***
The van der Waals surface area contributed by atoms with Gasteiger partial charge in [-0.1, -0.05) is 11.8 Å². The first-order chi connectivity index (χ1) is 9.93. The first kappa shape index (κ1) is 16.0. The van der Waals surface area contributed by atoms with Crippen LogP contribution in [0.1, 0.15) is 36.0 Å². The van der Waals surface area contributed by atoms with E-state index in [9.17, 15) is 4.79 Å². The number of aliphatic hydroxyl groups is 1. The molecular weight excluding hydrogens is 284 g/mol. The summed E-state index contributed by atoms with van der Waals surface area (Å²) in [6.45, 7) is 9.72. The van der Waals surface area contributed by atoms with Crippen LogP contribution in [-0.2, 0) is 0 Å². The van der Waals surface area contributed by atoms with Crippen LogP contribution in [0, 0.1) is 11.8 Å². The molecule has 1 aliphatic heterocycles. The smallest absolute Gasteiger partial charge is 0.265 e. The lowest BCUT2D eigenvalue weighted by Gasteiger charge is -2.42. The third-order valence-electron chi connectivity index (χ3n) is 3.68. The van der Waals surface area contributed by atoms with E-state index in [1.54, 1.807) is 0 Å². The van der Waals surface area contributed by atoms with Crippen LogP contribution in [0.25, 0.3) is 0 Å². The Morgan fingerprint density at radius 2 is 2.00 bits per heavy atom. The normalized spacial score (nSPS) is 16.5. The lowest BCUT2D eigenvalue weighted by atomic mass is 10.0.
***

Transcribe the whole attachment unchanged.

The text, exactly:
The van der Waals surface area contributed by atoms with Gasteiger partial charge in [-0.1, -0.05) is 11.8 Å². The first-order chi connectivity index (χ1) is 9.93. The first kappa shape index (κ1) is 16.0. The van der Waals surface area contributed by atoms with Crippen LogP contribution in [0.1, 0.15) is 36.0 Å². The van der Waals surface area contributed by atoms with E-state index in [9.17, 15) is 4.79 Å². The number of aliphatic hydroxyl groups is 1. The molecular weight excluding hydrogens is 284 g/mol. The summed E-state index contributed by atoms with van der Waals surface area (Å²) in [6.45, 7) is 9.72. The van der Waals surface area contributed by atoms with Crippen LogP contribution in [-0.2, 0) is 0 Å². The van der Waals surface area contributed by atoms with Crippen LogP contribution in [0, 0.1) is 11.8 Å². The molecule has 1 aliphatic heterocycles. The smallest absolute Gasteiger partial charge is 0.265 e. The lowest BCUT2D eigenvalue weighted by Gasteiger charge is -2.42. The third-order valence-electron chi connectivity index (χ3n) is 3.68. The van der Waals surface area contributed by atoms with E-state index in [1.54, 1.807) is 0 Å². The van der Waals surface area contributed by atoms with Crippen LogP contribution in [0.25, 0.3) is 0 Å². The Morgan fingerprint density at radius 2 is 2.00 bits per heavy atom. The normalized spacial score (nSPS) is 16.5. The lowest BCUT2D eigenvalue weighted by atomic mass is 10.0.